Thirty five years ago, Lucinda Jesson (most people just call her “Cindy”) moved to Minnesota to practice law. She grew up in Arkansas and went to law school on the east coast, but once she arrived in Minnesota, Lucinda Jesson knew she could end her cross-country quest. Those Minnesota values fit: a state that values hard work and caring for neighbors. And she loves the Minnesota outdoors and relishes its rich cultural offerings (Cindy plays the clarinet, though she would say not very well). So Lucinda Jesson joined the Oppenheimer Law Firm, which is now Fox Rothschild LLP.
Lucinda’s father worried that she would become (in small town Arkansas terms) a “tall building lawyer.” Well, her first office was in the IDS in Minneapolis, so Brad Jesson had that right. Lucinda enjoyed her business litigation practice (with an emphasis on employment law and complex litigation) and earned a partnership with the firm. She tried a number of cases – both for plaintiffs and defendants. And as she dove into her work, she dove into the legal community. In fact, at a bar convention meeting in Duluth, she fell for her husband of 32 years: Peter Knapp.
Judge Jesson has had a full life outside the law, including a happy marriage to Peter Knapp, and four sons: Brad, Chris, Nathan and John. From the earliest part of her career, Judge Jesson was active in a host of community activities: United Way, Supreme Court Task Forces, Chairing the MSBA’s Committee on Rules of Professional Conduct and the Governing Council of the Health Law Section, Sunday School teacher at Dayton Avenue Presbyterian Church, and Board Member for Stratis Health, to name a few.
“She brings a creative flair to the job,
she doesn’t back away from tough issues …”
Pioneer Press, October 10, 2015
But each of us has a calling. And after ten years Judge Jesson knew she had to follow hers to public service. She joined the Minnesota Attorney General’s Office where, in a few years, she became Deputy Attorney General for Attorney General Skip Humphrey. Her trial experience expanded. So did her areas of expertise – especially when it came to improving our health care system. Five years later, she joined then-county attorney Amy Klobuchar as Chief Deputy Hennepin County Attorney. In this role, Judge Jesson experienced areas of the law unseen by many civil lawyers: child protection, child support, mental health and a vast array of civil matters. Areas of the law that impact so many people in our state.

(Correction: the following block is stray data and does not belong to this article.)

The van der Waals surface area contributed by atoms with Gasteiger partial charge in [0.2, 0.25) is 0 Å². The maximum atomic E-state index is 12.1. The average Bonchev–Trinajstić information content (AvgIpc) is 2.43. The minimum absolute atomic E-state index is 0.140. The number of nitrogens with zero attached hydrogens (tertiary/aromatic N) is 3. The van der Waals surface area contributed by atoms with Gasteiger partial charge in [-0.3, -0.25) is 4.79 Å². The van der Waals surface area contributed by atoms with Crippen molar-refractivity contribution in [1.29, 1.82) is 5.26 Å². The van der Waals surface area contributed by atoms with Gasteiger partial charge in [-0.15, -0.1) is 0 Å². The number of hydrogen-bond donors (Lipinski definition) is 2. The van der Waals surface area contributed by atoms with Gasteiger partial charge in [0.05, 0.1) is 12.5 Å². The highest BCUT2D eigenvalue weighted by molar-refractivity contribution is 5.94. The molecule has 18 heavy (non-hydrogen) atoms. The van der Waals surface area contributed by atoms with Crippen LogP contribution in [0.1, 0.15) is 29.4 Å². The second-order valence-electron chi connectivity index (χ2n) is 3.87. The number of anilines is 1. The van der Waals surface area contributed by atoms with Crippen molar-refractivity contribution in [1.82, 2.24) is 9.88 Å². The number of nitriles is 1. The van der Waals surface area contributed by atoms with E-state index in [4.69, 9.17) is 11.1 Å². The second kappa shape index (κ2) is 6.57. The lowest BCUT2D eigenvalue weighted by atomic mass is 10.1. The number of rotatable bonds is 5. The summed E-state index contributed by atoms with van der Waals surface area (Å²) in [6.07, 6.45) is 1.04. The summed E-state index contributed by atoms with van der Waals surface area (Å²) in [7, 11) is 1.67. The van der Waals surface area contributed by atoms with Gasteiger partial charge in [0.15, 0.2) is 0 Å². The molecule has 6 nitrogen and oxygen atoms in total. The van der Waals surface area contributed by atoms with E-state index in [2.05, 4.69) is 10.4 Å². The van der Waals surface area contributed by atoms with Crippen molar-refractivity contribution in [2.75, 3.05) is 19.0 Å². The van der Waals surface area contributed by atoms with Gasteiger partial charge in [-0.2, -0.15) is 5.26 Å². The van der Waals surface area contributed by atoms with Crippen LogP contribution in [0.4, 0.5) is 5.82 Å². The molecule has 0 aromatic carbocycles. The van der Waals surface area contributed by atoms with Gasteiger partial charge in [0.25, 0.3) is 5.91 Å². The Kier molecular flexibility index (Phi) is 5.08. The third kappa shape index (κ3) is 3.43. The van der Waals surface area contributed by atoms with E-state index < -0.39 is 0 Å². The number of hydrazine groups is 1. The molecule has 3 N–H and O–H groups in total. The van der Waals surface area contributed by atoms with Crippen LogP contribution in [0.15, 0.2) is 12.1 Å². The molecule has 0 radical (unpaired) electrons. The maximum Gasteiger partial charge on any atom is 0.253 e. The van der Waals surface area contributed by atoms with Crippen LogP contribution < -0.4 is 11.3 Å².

In 2001, Judge Jesson returned to private practice in St. Paul, where amidst part-time teaching and pro bono work, she litigated and mediated employment and health law matters. In 2006, Judge Jesson joined the faculty at Hamline University School of Law where she founded the nationally ranked Health Law Institute.
Just after the Hamline faculty voted to recommend her for tenure, Governor-elect Mark Dayton asked his transition-team member Lucinda Jesson to become Minnesota Commissioner of Human Services (DHS). DHS is the largest state agency, overseeing services for the most vulnerable Minnesotans. The mission of DHS is to help people meet their basic needs so they can live in dignity and achieve their highest potential. She became the second-longest serving DHS Commissioner in state history—over five years. For a news profile toward the end of her service as commissioner, click here.
And Judge Jesson continues to provide leadership outside of the courtroom across our state. She currently serves on the Board of Directors for Lutheran Social Service of Minnesota, which provides services to Minnesotans in all 87 counties. She is also an active board member for Close Gaps by Five, which seeks to address Minnesota’s achievement gaps through high quality early childhood education for low-income children; Interfaith Action of Greater St. Paul, which brings together people of faith to relieve the effects of poverty; and Southern Prairie Center for Community Health Improvement, a new nonprofit focused on improving population health in rural southwest Minnesota. Judge Jesson also co-chairs the Minnesota Tribal Court/State Court Forum and serves on the Rules of Professional Conduct Committee for the Minnesota Bar Association. And every week during the school year, she tutors a third grader as a volunteer with Reading Partners.
In January 2016, following her appointment by Governor Dayton, Judge Jesson donned her judicial robe and joined the Minnesota Court of Appeals. Since joining the court she has decided around 500 cases and authored more than 150 opinions covering almost every area of the law. She believes in this calling and asks for your support in this election.
Support Judge Jesson
Judge Lucinda Jesson brings broad experience to our justice system, in additional to compassion,
knowledge, and an appreciation for the circumstances of those who appear before us.
She has a track record as a trusted decision-maker.
Add your name today and support her continued service on the Minnesota Court of Appeals.